As not that many people know, many people and companies work in the business of bringing whistleblower case to the IRS and getting paid well doing it.
People always need extra money and significantly extra big money. There is never enough money, no matter how much you have.
Why can others cheat the system while you pay taxes from your hard-earned money and have less left after taxes?
Some people can get triggered by this unfair course of events. They think this is very unfair. They MAY whistleblow this to the IRS and get paid well for it.
The government is reviewing many many cases brought by the whistleblowers daily.
The average case takes years to complete. People and companies in the business of blowing the whistle know this very well. They don’t mind waiting for several years.
More information about the reward that the whistleblower gets found here: https://www.irs.gov/compliance/whistleblower-informant-award
The IRS has two programs for the most part. The IRS says that “If the taxes, penalties, interest, and other amounts in dispute exceed $2 million, and a few other qualifications are met, the IRS will pay 15 percent to 30 percent of the amount collected. If the case deals with an individual, his or her annual gross income must be more than $200,000”. The whistleblower also has the right to appeal to the Tax Court if they disagree with the outcome of their whistleblower claim. IRC Section 7623(b). If a whistleblower decides to submit information and seek an award, they use IRS Form 211.
Many whistleblowers don’t use their own names to bring the case to the IRS. They go to someone who will bring the case to the IRS for them. Of course, the whistleblowers want to be anonymous! They don’t want anyone to know who blew the whistle. The other thing is that the people/ companies who do bring the case to the IRS for the whistleblower have years and years of experience. They will actually complete their claims successfully and will recover a good reward amount.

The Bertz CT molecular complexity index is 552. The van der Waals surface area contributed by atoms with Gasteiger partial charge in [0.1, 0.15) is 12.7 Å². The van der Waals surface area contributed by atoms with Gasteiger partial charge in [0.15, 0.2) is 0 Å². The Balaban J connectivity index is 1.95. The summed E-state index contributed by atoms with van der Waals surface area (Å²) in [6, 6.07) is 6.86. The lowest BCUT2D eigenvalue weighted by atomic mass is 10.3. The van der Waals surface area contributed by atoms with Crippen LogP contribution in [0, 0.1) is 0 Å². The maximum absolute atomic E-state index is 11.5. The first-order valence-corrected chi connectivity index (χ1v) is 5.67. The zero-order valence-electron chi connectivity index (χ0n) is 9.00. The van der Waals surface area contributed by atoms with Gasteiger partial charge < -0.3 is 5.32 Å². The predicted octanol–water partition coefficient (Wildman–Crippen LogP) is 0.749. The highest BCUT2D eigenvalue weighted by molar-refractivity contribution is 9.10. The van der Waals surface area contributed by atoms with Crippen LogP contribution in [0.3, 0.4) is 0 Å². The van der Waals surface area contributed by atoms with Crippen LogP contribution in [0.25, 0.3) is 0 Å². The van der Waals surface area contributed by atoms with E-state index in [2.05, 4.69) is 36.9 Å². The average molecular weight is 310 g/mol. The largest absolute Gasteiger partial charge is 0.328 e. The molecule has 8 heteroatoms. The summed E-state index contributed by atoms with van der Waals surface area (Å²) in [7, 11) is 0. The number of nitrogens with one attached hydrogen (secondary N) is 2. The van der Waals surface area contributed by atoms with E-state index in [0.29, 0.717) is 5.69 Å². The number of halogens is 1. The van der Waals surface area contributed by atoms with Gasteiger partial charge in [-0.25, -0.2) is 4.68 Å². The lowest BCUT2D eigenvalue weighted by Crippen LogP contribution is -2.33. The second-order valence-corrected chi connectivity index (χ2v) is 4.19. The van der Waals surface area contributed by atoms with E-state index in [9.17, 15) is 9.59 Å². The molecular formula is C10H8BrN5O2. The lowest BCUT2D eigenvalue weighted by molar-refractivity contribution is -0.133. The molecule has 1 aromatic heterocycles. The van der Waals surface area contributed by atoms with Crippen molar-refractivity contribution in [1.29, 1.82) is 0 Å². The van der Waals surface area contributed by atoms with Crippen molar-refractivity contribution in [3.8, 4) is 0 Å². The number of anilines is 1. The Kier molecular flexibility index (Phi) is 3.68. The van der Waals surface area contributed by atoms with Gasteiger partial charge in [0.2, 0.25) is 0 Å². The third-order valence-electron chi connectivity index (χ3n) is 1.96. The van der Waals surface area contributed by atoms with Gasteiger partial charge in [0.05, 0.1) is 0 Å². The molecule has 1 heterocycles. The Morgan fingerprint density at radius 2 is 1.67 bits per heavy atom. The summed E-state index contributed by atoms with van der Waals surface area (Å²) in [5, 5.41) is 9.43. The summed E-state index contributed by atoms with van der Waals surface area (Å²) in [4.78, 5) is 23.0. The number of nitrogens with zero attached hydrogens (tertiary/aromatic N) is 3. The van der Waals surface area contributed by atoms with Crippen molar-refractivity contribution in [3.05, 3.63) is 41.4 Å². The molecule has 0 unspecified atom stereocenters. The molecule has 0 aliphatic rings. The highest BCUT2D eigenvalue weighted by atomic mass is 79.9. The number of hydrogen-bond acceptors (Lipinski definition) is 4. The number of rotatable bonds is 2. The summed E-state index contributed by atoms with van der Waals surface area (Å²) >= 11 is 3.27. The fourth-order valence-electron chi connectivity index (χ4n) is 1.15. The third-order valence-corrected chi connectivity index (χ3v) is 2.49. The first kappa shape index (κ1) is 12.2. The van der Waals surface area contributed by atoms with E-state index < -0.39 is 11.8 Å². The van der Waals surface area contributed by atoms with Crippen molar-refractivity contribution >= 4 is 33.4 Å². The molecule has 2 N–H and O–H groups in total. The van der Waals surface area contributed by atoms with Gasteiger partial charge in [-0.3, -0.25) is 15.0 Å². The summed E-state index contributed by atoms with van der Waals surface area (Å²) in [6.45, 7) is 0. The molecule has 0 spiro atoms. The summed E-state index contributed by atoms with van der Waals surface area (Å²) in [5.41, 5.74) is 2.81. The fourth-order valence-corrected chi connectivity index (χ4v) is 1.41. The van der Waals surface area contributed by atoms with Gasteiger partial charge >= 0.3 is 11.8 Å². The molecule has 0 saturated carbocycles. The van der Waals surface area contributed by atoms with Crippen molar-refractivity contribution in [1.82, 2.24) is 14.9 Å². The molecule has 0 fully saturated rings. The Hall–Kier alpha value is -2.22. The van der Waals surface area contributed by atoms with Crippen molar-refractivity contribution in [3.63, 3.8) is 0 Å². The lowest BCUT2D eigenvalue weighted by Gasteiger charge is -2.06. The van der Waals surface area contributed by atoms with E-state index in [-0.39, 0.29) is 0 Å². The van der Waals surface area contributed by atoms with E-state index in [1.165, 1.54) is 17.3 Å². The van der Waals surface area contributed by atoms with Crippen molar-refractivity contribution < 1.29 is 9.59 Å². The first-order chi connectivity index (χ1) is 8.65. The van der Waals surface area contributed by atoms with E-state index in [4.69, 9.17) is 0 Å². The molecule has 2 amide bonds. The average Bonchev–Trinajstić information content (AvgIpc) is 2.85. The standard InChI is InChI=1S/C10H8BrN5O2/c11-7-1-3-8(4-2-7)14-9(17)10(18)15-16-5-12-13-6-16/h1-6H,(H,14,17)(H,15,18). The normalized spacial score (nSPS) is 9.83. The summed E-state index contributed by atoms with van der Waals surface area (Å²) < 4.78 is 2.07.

Small business owners often think, “I’m not big enough for the IRS to bother.” A lot of times, small businesses are much easier for the IRS to deal with. Small companies don’t have high paid tax & criminal lawyers to protect them. Also, the IRS likes to make an example of small businesses. Why? There are way more small businesses than bigger ones.
What about the consequences of violation of client confidentiality a whistleblower may ask themselves? A lawyer can’t do it to their client, of course. A CPA & EA can’t do it too in some cases. Violation of client confidentiality can cause disbarment or loss of their license. Although, a tax loss can be criminal and then client confidentiality doesn’t apply. The attorney-client privilege protects communications between clients and representing lawyers/CPA/EA. But a client’s communication to their attorney/CPA/EA isn’t privileged if the taxpayer made it to commit or cover up a crime or fraud. CPAs and EAs will not be advising any client to break the tax law and file frivolous tax returns (most CPAs and EAs).
During 2018 the IRS collected $1,441,255,859 from the whistleblower cases https://www.irs.gov/pub/whistleblower/fy19_wo_annual_report_final.pdf
The whistleblower remains confidential during most of the whistleblowing procedures.